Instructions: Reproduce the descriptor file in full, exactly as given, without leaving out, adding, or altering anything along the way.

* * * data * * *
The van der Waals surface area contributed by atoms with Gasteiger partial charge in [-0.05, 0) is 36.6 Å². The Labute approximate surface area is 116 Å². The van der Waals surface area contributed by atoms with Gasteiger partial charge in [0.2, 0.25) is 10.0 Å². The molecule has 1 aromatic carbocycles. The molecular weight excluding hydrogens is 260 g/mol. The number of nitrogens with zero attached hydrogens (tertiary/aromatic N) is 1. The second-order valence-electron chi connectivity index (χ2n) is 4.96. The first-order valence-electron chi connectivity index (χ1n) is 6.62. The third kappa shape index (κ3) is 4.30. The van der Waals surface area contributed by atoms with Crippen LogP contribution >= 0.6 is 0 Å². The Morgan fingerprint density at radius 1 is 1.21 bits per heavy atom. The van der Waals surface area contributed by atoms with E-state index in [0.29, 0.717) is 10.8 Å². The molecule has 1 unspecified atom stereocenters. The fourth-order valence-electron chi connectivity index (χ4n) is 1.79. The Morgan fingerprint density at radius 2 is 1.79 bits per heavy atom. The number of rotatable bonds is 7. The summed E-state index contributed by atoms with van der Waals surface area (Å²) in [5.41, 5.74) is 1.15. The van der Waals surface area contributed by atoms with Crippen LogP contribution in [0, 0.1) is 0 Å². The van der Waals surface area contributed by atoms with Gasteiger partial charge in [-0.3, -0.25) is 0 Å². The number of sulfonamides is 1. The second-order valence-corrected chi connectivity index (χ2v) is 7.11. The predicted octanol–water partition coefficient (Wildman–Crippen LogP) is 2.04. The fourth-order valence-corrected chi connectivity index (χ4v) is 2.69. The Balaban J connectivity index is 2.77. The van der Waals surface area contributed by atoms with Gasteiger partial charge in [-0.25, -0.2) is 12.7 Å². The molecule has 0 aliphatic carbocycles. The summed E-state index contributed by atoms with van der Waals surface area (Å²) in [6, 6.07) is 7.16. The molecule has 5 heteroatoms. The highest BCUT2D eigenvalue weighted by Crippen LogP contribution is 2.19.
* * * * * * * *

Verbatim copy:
The van der Waals surface area contributed by atoms with Gasteiger partial charge in [-0.05, 0) is 36.6 Å². The Labute approximate surface area is 116 Å². The van der Waals surface area contributed by atoms with Gasteiger partial charge in [0.2, 0.25) is 10.0 Å². The molecule has 1 aromatic carbocycles. The molecular weight excluding hydrogens is 260 g/mol. The number of nitrogens with zero attached hydrogens (tertiary/aromatic N) is 1. The second-order valence-electron chi connectivity index (χ2n) is 4.96. The first-order valence-electron chi connectivity index (χ1n) is 6.62. The third kappa shape index (κ3) is 4.30. The van der Waals surface area contributed by atoms with Crippen LogP contribution >= 0.6 is 0 Å². The Morgan fingerprint density at radius 1 is 1.21 bits per heavy atom. The van der Waals surface area contributed by atoms with E-state index in [0.29, 0.717) is 10.8 Å². The molecule has 1 unspecified atom stereocenters. The fourth-order valence-electron chi connectivity index (χ4n) is 1.79. The Morgan fingerprint density at radius 2 is 1.79 bits per heavy atom. The number of rotatable bonds is 7. The summed E-state index contributed by atoms with van der Waals surface area (Å²) in [5.41, 5.74) is 1.15. The van der Waals surface area contributed by atoms with Crippen LogP contribution in [0, 0.1) is 0 Å². The van der Waals surface area contributed by atoms with Gasteiger partial charge in [-0.3, -0.25) is 0 Å². The number of sulfonamides is 1. The second-order valence-corrected chi connectivity index (χ2v) is 7.11. The predicted octanol–water partition coefficient (Wildman–Crippen LogP) is 2.04. The fourth-order valence-corrected chi connectivity index (χ4v) is 2.69. The Balaban J connectivity index is 2.77. The van der Waals surface area contributed by atoms with Gasteiger partial charge in [-0.25, -0.2) is 12.7 Å². The molecule has 0 aliphatic carbocycles. The summed E-state index contributed by atoms with van der Waals surface area (Å²) in [6, 6.07) is 7.16. The molecule has 5 heteroatoms. The highest BCUT2D eigenvalue weighted by Crippen LogP contribution is 2.19.